Steve Jobs Is Dead at 56

1955-2011

Steve Jobs, co-founder and former CEO of Apple and technological entrepreneur, died on Wednesday October 5 at age 56, after a battle with pancreatic cancer and other health issues. He will be missed all over the world.

Apple released a brief statement:

“Apple has lost a visionary and creative genius, and the world has lost an amazing human being. Those of us who have been fortunate enough to know and work with Steve have lost a dear friend and an inspiring mentor. Steve leaves behind a company that only he could have built, and his spirit will forever be the foundation of Apple.”

Apple also invited readers to share their thoughts, memories, and condolences by emailing rememberingsteve@apple.com. Another statement from Apple’s Board of Directors reads:

“We are deeply saddened to announce that Steve Jobs passed away today.

Steve’s brilliance, passion and energy were the source of countless innovations that enrich and improve all of our lives. The world is immeasurably better because of Steve.

His greatest love was for his wife, Laurene, and his family. Our hearts go out to them and to all who were touched by his extraordinary gifts.”

Steve Jobs started Apple with Stephen Wozniak in 1976 in a garage in California. He left, and founded NeXT computer, which was later bought by Apple. He founded Pixar. He went back to Apple in 1997. He oversaw the iPod, the iMac, OSX, iTunes, the iPhone, and the iPad. In 2011, Apple is the most valuable company  in the world. In 1984, at the release of the first Macintosh computer, there would have been no way to predict the success that Apple would become. Though a five-minute standing ovation was certainly on the right track.

He received the National Medal of Technology from Ronald Regan in 1984, was named Fortune Magazine’s CEO of the decade in 2009, and is listed on more than 300 patents.

In 2004, he had surgery for pancreatic cancer. In 2009, he received a liver transplant. In 2004, January 2009, and January 2011, he took three medical leaves of absence, but only stepped down as CEO this past August, leaving Tim Cook in charge.

He is renowned in the worlds of technology, business, and awesome presentations involving black turtlenecks (I am not being flippant. Apple has a fantastic marketing strategy, and Jobs was very much a part of it). He will be missed: by the legions of Apple fans who never even met him; by the journalists who loved to obsess over his product releases and every move; and by his family.

At a 2005 commencement ceremony at Stanford, Jobs said,

“Remembering that I’ll be dead soon is the most important tool I’ve ever encountered to help me make the big choices in life.

Because almost everything — all external expectations, all pride, all fear of embarrassment or failure — these things just fall away in the face of death, leaving only what is truly important.

Remembering that you are going to die is the best way I know to avoid the trap of thinking you have something to lose. You are already naked. There is no reason not to follow your heart.”

His speech ended with: “Stay hungry. Stay foolish.”

There is, of course, coverage around the interwebs:

+ The New York Times has a very detailed obituary.

+ Gizmodo, which has a self-described “at best, tumultuous” relationship with Jobs and Apple, has a surprisingly touching tribute:

“He was not a god. He was simply a man.

Yet for all his faults, he changed the world. He made it better.

He once famously asked of a critic “what have you done that’s so great?” For Jobs, the answer to that question was very nearly unlimited.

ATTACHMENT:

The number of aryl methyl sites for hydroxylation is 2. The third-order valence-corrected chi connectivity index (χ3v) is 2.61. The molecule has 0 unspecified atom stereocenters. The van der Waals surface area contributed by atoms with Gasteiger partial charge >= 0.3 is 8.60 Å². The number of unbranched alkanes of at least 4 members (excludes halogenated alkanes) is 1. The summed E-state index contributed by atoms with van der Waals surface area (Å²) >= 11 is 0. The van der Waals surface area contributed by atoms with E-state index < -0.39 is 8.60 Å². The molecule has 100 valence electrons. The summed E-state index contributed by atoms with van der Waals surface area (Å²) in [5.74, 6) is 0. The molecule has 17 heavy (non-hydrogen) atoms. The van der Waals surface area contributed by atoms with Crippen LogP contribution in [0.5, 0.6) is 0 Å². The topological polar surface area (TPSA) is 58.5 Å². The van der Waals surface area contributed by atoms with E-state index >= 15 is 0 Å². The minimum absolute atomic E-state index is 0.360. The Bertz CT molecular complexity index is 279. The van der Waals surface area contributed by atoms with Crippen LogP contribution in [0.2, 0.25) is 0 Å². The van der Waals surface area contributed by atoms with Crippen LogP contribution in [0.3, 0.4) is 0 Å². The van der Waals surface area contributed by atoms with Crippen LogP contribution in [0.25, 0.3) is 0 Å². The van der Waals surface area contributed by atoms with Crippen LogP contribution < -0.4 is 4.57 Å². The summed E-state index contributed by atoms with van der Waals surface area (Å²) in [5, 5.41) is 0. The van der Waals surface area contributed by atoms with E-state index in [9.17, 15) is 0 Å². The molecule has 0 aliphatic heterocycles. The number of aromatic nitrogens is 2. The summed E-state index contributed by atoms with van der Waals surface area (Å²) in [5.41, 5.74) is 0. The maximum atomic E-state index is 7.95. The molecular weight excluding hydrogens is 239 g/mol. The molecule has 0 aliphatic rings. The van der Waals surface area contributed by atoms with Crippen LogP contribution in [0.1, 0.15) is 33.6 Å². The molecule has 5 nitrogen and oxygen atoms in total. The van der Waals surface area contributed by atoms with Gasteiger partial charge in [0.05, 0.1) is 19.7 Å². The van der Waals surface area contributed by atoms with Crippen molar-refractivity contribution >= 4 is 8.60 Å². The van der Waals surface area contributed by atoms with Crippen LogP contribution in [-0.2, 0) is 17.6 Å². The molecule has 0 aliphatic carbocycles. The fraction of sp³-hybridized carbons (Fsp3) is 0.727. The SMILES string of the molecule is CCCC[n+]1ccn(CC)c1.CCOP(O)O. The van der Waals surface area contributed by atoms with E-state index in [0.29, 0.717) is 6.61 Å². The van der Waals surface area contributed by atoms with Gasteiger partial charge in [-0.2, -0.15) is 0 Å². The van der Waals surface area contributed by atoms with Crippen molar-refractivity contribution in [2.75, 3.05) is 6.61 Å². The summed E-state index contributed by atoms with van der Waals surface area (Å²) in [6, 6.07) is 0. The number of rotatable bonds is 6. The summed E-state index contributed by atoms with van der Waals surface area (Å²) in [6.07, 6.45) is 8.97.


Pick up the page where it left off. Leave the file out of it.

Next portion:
Our world will be less interesting, less exciting, and less meaningful without him.

Goodbye, Mr. Jobs. We will miss you so very much.”

+ Gizmodo also has a tribute video.

+ BoingBoing’s layout currently emulates the early Apple user environment.

+ GOOD talks about how Steve Jobs pushed people to think differently.

Are you reading this on a Mac? How are you feeling?


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Ryan Yates

Ryan Yates was the NSFW Editor (2013–2018) and Literary Editor for Autostraddle.com, with bylines in Nylon, Refinery29, The Toast, Bitch, The Daily Beast, Jezebel, and elsewhere. They live in Los Angeles and also on twitter and instagram.

Ryan has written 1142 articles for us.

32 Comments

  1. I am having a lot of issues with this. However, I understand that he was a great man, who had a great life, which was a blessing to all of us, and, I think, to himself most of all, as a man who did what he loved, but was able to embrace his humanity, and that can be a comfort to us all.

    I learned computing on a Macintosh in 1994. I am typing this on a MacBook.

  2. “No one wants to die. Even people who want to go to heaven don’t want to die to get there. And yet death is the destination we all share. No one has ever escaped it. And that is as it should be, because Death is very likely the single best invention of Life. It is Life’s change agent. It clears out the old to make way for the new. Right now the new is you, but someday not too long from now, you will gradually become the old and be cleared away. Sorry to be so dramatic, but it is quite true.

    Your time is limited, so don’t waste it living someone else’s life. Don’t be trapped by dogma — which is living with the results of other people’s thinking. Don’t let the noise of others’ opinions drown out your own inner voice. And most important, have the courage to follow your heart and intuition. They somehow already know what you truly want to become. Everything else is secondary.”

    i am writing this comment from a mac, listening to my friend’s itunes on her mac, and my iphone will wake me up tomorrow morning.

    • Yes, pancreatic cancer and other health issues have been in the news for years and years now. He’s been on medical leave from Apple since January of this year, I believe, but he officially stepped down in August.

      One of the theories as to why Apple’s stocks didn’t fall too much (~5%, not an insignificant amount, but still small compared to what some predicted), as they would usually if the face of a company resigned, is because his illnesses have been so widely publicized for such a long period of time.